It’s that time of year again where many of Warwick University’s society execs are frantically attempting to encourage their members to buy tickets for their annual tours. So, in attempts to sell the last few tickets, societies often make full use of the “That’s Not All” persuasion technique, to sweeten the deal and convince members to decide that it’s a good way to spend their student loan! With prices of tours increasing, and often taking place in the last break before final exams, it is important for members to believe that what they are paying for is worth the costs and the time away from revision. In organising Warwick Salsa Dancing Society’s tour, the “That’s Not All” (TNA) technique was included in publicity to make members believe that they were getting a lot for their money – i.e. their ticket paid for flights, accommodation etc., and (that’s not all!!) we would organise extra parties, day trips and t-shirts etc.
The use of the TNA technique in attempting to sell things, such as tour tickets, has been found to increase sales of that item dramatically, as shown in the study conducted by Burger (1986). In his study, he conducts seven experiments to test the effectiveness of the technique; however, for this I will just be linking my experience to his experiment 1. In experiment 1, Burger tested the TNA technique at a bake sale, with participants being offered a cupcake and cookies for 75 cents, or offered a cupcake for 75 cents, plus the addition of cookies at no extra charge (the TNA condition). He found that those in in the TNA condition were significantly more likely to buy the cupcakes than those who were offered cupcakes and cookies as one bundle. 73% of those in the TNA condition purchased the cupcake, whereas only 40% purchased from the control condition.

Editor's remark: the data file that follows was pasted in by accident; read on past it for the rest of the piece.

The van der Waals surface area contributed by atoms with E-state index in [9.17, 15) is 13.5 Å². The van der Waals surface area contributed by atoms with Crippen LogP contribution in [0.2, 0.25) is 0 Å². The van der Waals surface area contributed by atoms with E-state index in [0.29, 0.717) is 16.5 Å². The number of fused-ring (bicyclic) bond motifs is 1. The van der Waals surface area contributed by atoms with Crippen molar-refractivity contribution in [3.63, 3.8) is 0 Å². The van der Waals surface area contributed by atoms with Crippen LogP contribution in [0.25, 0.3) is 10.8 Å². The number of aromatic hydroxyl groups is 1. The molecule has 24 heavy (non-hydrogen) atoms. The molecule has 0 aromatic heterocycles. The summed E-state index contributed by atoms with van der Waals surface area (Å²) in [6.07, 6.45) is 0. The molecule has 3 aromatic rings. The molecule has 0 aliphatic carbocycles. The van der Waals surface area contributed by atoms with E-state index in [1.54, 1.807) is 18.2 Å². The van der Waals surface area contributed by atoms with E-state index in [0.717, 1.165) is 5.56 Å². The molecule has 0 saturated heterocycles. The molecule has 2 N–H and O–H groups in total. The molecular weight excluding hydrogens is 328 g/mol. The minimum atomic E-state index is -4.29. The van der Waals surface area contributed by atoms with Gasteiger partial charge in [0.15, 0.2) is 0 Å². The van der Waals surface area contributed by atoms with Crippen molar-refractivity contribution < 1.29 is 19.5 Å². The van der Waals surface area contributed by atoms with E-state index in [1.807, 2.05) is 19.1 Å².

The results are depicted in figure 1.
Burger’s findings suggest people are more likely to buy products when they are accompanied by TNA persuasion techniques (and “free” cookies), because people feel like they are getting more for their money, and are therefore more likely to think it is a good deal and purchase the product. Therefore, Burger’s experiment supports the idea that the TNA technique effectively improves sales, and should (hopefully!!) be effective in convincing Salsa members to purchase tour tickets - "free" t-shirts work the same as "free" cookies...right??
Burger, J. M. (1986). Increasing compliance by improving the deal: The that’s-not-all technique. Journal of Personality and Social Psychology, 51, 277-283.